Cool Goo Science Project For Your Child! Simple Project and Doesn’t Cost Much!

My daughter did a science project with her class at school and I thought this was neat. I wanted to share it with everyone, so you can try this with your child. This is a simple project and you can spend time together while doing it. While doing this project you are going to be making a solid that turns into a liquid and then back into a solid. Your child is going to love this. All kids love Goo!!

What do I need?

  • newspaper✔
  • measuring cups✔
  • 1 box of dry cornstarch✔
  • large bowl or pan✔
  • food coloring (if you want)✔
  • 1 and 1/2 cups of water✔


Check out this video of how she made her goo and how it turned out.

Handy Tips for This Project

Keep an extra box of cornstarch just in case you pour too much water in the bowl. Sometimes kids get excited. We got our cornstarch from our Dollar General for $1 a box, so it wasn’t expensive at all.

You don’t have to use the food coloring but kids love to have colored GOO. My daughter chose her favorite color, blue. Her hands were definitely blue after mixing, but a shower took it right off.

I would not recommend that you pour this in your drains, just because it turns solid to liquid. I wouldn’t want you to have to call a plumber. 🙂 We had a small bowl of water to wash our hands in and then dumped it outside to be safe.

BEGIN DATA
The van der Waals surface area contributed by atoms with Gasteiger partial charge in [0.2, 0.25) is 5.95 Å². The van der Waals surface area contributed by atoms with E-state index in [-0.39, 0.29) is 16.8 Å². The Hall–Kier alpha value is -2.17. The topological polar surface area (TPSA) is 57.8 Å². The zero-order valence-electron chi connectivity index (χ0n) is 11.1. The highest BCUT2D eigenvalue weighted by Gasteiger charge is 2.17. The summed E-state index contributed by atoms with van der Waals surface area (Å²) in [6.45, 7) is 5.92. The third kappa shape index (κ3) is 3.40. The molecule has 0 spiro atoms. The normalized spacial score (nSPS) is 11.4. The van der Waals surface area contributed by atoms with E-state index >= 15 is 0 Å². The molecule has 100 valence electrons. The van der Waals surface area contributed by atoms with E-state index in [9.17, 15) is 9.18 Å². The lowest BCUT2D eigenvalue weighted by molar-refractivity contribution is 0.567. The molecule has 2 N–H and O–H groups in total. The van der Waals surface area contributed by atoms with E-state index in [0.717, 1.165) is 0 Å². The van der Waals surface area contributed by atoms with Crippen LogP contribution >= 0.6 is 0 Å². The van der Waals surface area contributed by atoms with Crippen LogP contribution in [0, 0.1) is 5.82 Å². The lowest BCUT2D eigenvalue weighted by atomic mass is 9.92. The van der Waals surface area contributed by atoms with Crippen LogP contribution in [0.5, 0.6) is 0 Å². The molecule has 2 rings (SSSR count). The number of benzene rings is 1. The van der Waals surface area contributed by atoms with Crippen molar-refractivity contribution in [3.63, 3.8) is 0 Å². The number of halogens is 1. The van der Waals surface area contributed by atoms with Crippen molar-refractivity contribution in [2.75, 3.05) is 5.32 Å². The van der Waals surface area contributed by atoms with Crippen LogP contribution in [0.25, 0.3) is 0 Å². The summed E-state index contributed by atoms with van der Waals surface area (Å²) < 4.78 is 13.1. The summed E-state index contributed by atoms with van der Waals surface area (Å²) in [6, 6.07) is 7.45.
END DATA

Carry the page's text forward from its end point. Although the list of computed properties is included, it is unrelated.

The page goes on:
Clean up is simple. This will wipe right off of the surface you made it on and come off your hands easily.

You can store the slime from any of these recipes in a sealed container, such as a bowl or a plastic bag. The slime is good for a couple of days at room temperature or at least a week if stored in the refrigerator.

Why does this turn liquid?

Your Goo is made up of tiny, solid particles of cornstarch suspended in water. Chemists call this type of mixture acolloid.

As you found out when you experimented with your Goo, this colloid behaves strangely. When you bang on it with a spoon or quickly squeeze a handful of the Goo, it freezes in place, acting like a solid. The harder you push, the thicker the Goo becomes. But when you open your hand and let your Goo Go, it drips like a liquid. Try to stir the Goo quickly with a finger, and it will resist your movement. Stir it slowly, and it will flow around your finger easily.

Your finger is applying what a physicist would call a sideways shearing force to the water. In response, the water shears, or moves out-of-the-way. The behavior of Goo relates to itsviscosity, or resistance to flow. Water’s viscosity doesn’t change when you apply a shearing force–but the viscosity of your Goo does. Pretty Cool, huh? Have fun with your Goo!!



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